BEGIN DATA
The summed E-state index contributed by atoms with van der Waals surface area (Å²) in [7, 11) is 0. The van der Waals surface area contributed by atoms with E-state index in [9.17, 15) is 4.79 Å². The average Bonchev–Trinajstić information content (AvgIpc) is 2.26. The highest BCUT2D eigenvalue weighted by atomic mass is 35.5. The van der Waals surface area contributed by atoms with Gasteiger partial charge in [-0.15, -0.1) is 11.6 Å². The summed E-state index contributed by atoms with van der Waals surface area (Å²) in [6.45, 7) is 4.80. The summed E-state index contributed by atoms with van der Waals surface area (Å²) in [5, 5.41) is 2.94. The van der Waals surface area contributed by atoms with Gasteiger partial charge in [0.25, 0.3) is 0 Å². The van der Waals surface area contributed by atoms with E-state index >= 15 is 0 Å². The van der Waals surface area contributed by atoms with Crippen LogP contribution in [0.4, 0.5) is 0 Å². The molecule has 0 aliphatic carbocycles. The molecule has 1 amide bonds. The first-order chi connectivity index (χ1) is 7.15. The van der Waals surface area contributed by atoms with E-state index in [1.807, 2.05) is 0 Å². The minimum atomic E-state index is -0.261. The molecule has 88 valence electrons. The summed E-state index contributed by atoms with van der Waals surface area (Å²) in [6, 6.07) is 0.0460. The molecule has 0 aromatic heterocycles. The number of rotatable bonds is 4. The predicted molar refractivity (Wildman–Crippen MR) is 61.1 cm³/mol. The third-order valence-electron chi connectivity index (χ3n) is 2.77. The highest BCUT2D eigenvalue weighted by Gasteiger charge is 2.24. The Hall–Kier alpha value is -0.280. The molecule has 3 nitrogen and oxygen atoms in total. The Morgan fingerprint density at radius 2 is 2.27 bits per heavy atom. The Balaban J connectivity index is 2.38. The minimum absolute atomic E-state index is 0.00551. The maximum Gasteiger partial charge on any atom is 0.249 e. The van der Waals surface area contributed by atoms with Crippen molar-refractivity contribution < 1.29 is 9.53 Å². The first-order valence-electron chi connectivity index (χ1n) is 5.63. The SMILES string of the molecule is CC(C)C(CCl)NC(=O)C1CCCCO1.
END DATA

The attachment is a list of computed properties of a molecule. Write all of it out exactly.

The summed E-state index contributed by atoms with van der Waals surface area (Å²) in [7, 11) is 0. The van der Waals surface area contributed by atoms with E-state index in [9.17, 15) is 4.79 Å². The average Bonchev–Trinajstić information content (AvgIpc) is 2.26. The highest BCUT2D eigenvalue weighted by atomic mass is 35.5. The van der Waals surface area contributed by atoms with Gasteiger partial charge in [-0.15, -0.1) is 11.6 Å². The summed E-state index contributed by atoms with van der Waals surface area (Å²) in [6.45, 7) is 4.80. The summed E-state index contributed by atoms with van der Waals surface area (Å²) in [5, 5.41) is 2.94. The van der Waals surface area contributed by atoms with Gasteiger partial charge in [0.25, 0.3) is 0 Å². The van der Waals surface area contributed by atoms with E-state index >= 15 is 0 Å². The van der Waals surface area contributed by atoms with Crippen LogP contribution in [0.4, 0.5) is 0 Å². The molecule has 0 aliphatic carbocycles. The molecule has 1 amide bonds. The first-order chi connectivity index (χ1) is 7.15. The van der Waals surface area contributed by atoms with E-state index in [1.807, 2.05) is 0 Å². The minimum atomic E-state index is -0.261. The molecule has 88 valence electrons. The summed E-state index contributed by atoms with van der Waals surface area (Å²) in [6, 6.07) is 0.0460. The molecule has 0 aromatic heterocycles. The number of rotatable bonds is 4. The predicted molar refractivity (Wildman–Crippen MR) is 61.1 cm³/mol. The third-order valence-electron chi connectivity index (χ3n) is 2.77. The highest BCUT2D eigenvalue weighted by Gasteiger charge is 2.24. The Hall–Kier alpha value is -0.280. The molecule has 3 nitrogen and oxygen atoms in total. The Morgan fingerprint density at radius 2 is 2.27 bits per heavy atom. The Balaban J connectivity index is 2.38. The minimum absolute atomic E-state index is 0.00551. The maximum Gasteiger partial charge on any atom is 0.249 e. The van der Waals surface area contributed by atoms with Crippen molar-refractivity contribution < 1.29 is 9.53 Å². The first-order valence-electron chi connectivity index (χ1n) is 5.63. The SMILES string of the molecule is CC(C)C(CCl)NC(=O)C1CCCCO1.